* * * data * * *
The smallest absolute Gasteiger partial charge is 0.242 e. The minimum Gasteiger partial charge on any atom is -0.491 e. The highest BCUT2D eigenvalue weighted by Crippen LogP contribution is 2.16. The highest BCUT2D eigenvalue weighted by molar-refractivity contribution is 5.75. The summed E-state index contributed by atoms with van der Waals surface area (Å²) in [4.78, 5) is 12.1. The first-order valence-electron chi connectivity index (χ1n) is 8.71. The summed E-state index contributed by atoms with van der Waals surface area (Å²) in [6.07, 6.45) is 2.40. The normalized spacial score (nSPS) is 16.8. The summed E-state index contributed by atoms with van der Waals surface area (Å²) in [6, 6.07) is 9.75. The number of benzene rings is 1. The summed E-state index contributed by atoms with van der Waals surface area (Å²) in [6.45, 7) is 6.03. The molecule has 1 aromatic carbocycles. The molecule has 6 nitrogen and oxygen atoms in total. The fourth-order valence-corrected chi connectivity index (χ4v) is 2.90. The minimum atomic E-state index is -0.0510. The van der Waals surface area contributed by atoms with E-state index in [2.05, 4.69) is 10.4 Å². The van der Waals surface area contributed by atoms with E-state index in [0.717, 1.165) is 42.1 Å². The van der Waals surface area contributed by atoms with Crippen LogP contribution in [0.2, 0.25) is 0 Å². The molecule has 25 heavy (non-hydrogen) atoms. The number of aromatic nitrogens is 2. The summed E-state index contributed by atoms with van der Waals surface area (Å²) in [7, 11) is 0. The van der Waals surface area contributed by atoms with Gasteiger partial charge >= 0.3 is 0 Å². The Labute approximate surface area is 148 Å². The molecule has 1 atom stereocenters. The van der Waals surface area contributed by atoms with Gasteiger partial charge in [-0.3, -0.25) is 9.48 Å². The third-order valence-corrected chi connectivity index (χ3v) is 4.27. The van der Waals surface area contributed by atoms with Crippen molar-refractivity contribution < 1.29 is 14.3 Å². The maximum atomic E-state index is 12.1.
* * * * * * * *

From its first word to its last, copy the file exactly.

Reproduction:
The smallest absolute Gasteiger partial charge is 0.242 e. The minimum Gasteiger partial charge on any atom is -0.491 e. The highest BCUT2D eigenvalue weighted by Crippen LogP contribution is 2.16. The highest BCUT2D eigenvalue weighted by molar-refractivity contribution is 5.75. The summed E-state index contributed by atoms with van der Waals surface area (Å²) in [4.78, 5) is 12.1. The first-order valence-electron chi connectivity index (χ1n) is 8.71. The summed E-state index contributed by atoms with van der Waals surface area (Å²) in [6.07, 6.45) is 2.40. The normalized spacial score (nSPS) is 16.8. The summed E-state index contributed by atoms with van der Waals surface area (Å²) in [6, 6.07) is 9.75. The number of benzene rings is 1. The summed E-state index contributed by atoms with van der Waals surface area (Å²) in [6.45, 7) is 6.03. The molecule has 1 aromatic carbocycles. The molecule has 6 nitrogen and oxygen atoms in total. The fourth-order valence-corrected chi connectivity index (χ4v) is 2.90. The minimum atomic E-state index is -0.0510. The van der Waals surface area contributed by atoms with E-state index in [2.05, 4.69) is 10.4 Å². The van der Waals surface area contributed by atoms with E-state index in [0.717, 1.165) is 42.1 Å². The van der Waals surface area contributed by atoms with Crippen LogP contribution in [0.2, 0.25) is 0 Å². The molecule has 25 heavy (non-hydrogen) atoms. The number of aromatic nitrogens is 2. The summed E-state index contributed by atoms with van der Waals surface area (Å²) in [7, 11) is 0. The van der Waals surface area contributed by atoms with Gasteiger partial charge >= 0.3 is 0 Å². The Labute approximate surface area is 148 Å². The molecule has 1 atom stereocenters. The van der Waals surface area contributed by atoms with Gasteiger partial charge in [-0.3, -0.25) is 9.48 Å². The third-order valence-corrected chi connectivity index (χ3v) is 4.27. The van der Waals surface area contributed by atoms with Crippen molar-refractivity contribution < 1.29 is 14.3 Å². The maximum atomic E-state index is 12.1.